Read more ›
1 Comment Was this review helpful to you? Yes No Sending feedback...
Thank you for your feedback. If this review is inappropriate, please let us know.
Sorry, we failed to record your vote. Please try again
5 of 5 people found the following review helpful By Greg Tenni on February 11, 2013
Format: Kindle Edition Amazon Verified Purchase
In this book, Pete continues his program of incendiary theology - burning all the things that get in the way of having a bare bones, gut-level relationship with God. He talks about our quest for answers and victory over our circumstances as being idolatrous, as being the real object of our worship rather than God Himself.
He is not writing anything new, because people like Dietrich Bonhoeffer and Soren Kierkegaard have written in a similar vein many years before , but Pete brings his unique version of this message in a different style, using more contemporary images and stories.

As an example, have a look at this passage from Bonhoeffer (Ethics):
"Only by God's executing judgement upon Himself can there be peace between Him and the world and between man and man. But the secret of this judgement, of this passion and death, is the love of God for the world and for man.
What befell Christ befalls every man in Him. It is only as one who is sentenced by God that man can live before God. Only the crucified man is at peace with God. It is in the figure of the Crucified that man recognizes and discovers himself. To be taken up by God, to be executed on the cross and reconciled, that is the reality of manhood." [in chapter titled Ecco Homo - The Successful Man]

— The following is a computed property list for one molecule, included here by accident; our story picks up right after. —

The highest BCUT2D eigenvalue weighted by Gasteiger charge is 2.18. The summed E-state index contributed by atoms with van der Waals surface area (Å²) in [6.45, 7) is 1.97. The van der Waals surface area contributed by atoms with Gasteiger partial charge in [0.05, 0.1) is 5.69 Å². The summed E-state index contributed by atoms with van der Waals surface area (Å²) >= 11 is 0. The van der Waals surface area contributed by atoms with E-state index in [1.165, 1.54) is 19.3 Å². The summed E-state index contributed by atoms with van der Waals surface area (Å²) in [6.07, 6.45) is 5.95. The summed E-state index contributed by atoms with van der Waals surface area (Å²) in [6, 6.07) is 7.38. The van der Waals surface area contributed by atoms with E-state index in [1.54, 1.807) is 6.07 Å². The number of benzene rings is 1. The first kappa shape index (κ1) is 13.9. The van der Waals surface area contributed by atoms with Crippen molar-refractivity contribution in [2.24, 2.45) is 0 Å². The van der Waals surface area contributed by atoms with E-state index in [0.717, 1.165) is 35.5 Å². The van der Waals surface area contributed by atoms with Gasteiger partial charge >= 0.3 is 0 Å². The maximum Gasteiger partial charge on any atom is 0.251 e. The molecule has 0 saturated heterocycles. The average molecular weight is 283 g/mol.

Peter Rollins puts it like this:
"This means that the crucifixion bears witness to a form of life that is free from our obsessive drive for the idol, a form of life in which our zombie nature is cured. For to lose the idol means to lose that drive which prevents us from fully embracing our life and taking pleasure in it.
Read more ›
Comment Was this review helpful to you? Yes No Sending feedback...
Thank you for your feedback. If this review is inappropriate, please let us know.
Sorry, we failed to record your vote. Please try again

Product Images from Customers

Most Recent Customer Reviews